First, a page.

Carleton students are known to be intelligent and involved; it is commonly believed that these traits should, and do, translate automatically into an immense interest in world affairs and issues that might not directly affect us as Carleton students. We have various student organizations on campus that serve the interest of Carleton students, from Amnesty International and the Carleton Democrats. Yet, student leaders of these organizations agree that there is much left to be desired of Carleton students’ activism on political and social issues.
Becky Canary-King, a sophomore from Michigan, joined the Carleton MPIRG (Minnesota Public Interest Research Group) as a freshman and currently holds the position of Organizing Intern. MPIRG is a statewide student-run grassroots organization that is committed to serving public interest; its current points of focus are environmental awareness and homelessness in Minnesota. She describes her experience with Carleton’s activism scene as being mostly positive, as she gets to meet “lots of like-minded people.” Carleton’s small size allows her to interact one-on-one with members of her organization and permits more personal involvement.
However, she laments the low turnouts for meetings that these organizations hold which are always open for the public. “I know lots of people who care, but only seven or eight will actually show up for a talk or a meeting that we organize,” she says. She speculates that this may be due to the busy lifestyles that Carleton students lead, and describes her work with the MPIRG as being extremely “time-consuming”, though rewarding as well. She explains that if she were playing a sport for the college, for example, it would be impossible for her to be actively involved with MPIRG on top of school and work.
Another active student leader, Jill Rodde, a junior Political Science major from Minnesota, holds similar views. She is currently the Vice-President of the Carleton Democrats (CarlDems), an organization dedicated to student activism in the world of politics. It has led various successful campaigns on a local, state and even national level. Rodde also splits her time between MPIRG’s Democracy Task Force and STAND (Students Taking Action Now: Darfur). She explains that organizations at Carleton recognize the need for greater student involvement and are taking various steps to increase it. Besides tabling to raise awareness, she will be taking part in activism training which consists of learning how to be a more engaging student activist, as well as effective door-knocking and phone-calling techniques.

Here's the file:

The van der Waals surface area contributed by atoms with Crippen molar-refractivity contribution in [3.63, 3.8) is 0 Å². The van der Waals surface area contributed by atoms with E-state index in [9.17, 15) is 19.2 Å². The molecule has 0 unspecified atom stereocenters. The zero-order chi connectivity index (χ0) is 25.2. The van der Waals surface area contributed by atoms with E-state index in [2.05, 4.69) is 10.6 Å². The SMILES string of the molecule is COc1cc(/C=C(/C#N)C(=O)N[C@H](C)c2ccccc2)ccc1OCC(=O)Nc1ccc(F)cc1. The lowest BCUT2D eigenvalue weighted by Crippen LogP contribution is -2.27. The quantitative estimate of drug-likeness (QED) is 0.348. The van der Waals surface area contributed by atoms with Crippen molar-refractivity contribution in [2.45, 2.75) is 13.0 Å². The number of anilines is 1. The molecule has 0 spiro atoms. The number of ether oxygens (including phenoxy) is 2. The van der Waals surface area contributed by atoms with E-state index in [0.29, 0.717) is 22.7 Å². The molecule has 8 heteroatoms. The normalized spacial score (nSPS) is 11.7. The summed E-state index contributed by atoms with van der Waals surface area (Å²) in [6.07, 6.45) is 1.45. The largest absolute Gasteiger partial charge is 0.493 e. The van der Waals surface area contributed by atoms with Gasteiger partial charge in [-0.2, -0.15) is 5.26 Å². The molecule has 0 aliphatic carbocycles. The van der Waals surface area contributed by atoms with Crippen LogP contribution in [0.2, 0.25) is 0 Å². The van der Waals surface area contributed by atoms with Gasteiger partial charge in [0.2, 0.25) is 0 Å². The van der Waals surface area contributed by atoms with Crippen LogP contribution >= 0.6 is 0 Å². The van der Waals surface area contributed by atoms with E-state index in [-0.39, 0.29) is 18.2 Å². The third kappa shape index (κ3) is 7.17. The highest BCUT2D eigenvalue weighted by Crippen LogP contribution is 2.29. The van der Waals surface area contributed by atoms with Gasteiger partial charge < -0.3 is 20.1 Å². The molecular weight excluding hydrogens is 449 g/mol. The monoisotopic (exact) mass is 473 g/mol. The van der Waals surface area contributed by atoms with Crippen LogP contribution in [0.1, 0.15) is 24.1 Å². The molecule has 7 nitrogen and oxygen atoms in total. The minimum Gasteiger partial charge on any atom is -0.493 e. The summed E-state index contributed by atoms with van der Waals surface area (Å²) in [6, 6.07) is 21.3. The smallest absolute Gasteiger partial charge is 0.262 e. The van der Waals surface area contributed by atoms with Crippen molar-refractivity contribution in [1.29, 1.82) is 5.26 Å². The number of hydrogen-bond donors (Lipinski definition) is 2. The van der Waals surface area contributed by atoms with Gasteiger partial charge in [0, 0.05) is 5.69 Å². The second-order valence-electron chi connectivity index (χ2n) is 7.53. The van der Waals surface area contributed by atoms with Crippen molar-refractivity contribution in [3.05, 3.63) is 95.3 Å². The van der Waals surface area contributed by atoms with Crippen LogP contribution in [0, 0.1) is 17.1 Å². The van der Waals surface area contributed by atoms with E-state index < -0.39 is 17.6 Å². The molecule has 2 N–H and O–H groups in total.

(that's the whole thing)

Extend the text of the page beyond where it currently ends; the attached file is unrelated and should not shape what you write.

Like Canary-King, she appreciates the benefits that come with Carleton’s small size, while being aware of the disadvantages. “It’s so much easier getting to know lots of socially active people,” she says, “and not having to start meeting by describing the issue at hand itself, but rather just delving into the deeper concerns and talking about what we can do to help.” On the downside, she explains that it becomes a lot more difficult to organize large-scale projects due to a lack of sufficient student participation which can sometimes be “frustrating”.
Professor Tun Myint, a Visiting Assistant Professor of Political Science, shares his view of Carleton students as being “politically aware and engaged”. He hails to Carleton from Indiana University (IU), where he earned his PhD and was subsequently a postdoctoral research fellow, teaching and researching on democracy and environmental governance with a focus on Southeast Asia. When comparing his experience at IU to his experience here, he describes both to be positive but in different ways. “Due to the massive size of IU, there was a greater breadth of issues taken up by students,” he explains. “The moment that anything happened in any part of the world that was a cause for concern, tables would spring up with hoards of students campaigning and fundraising.”
At Carleton this may not be the case; he is struck by the intensity of the engagement with issues that Carleton students display. He is a strong advocate of student engagement with world issues, as he himself spent much time on the Burmese-Thai border as a student-soldier between 1988 and 1990. He believes that Carleton students have a deeper understanding of issues and often have a more sophisticated take on world affairs than he has seen elsewhere.
Clearly, Carleton students have the potential to be engaged in an intelligent manner, but more Carleton students need to do that instead of just a select few. We may need to re-prioritize in order to dedicate more time to issues that may not directly involve us, but are of great concern to the world outside of Carleton. We may excel in our academic analysis of global affairs in our classes, but that analysis is useless if not translated into genuine care and readiness to make change.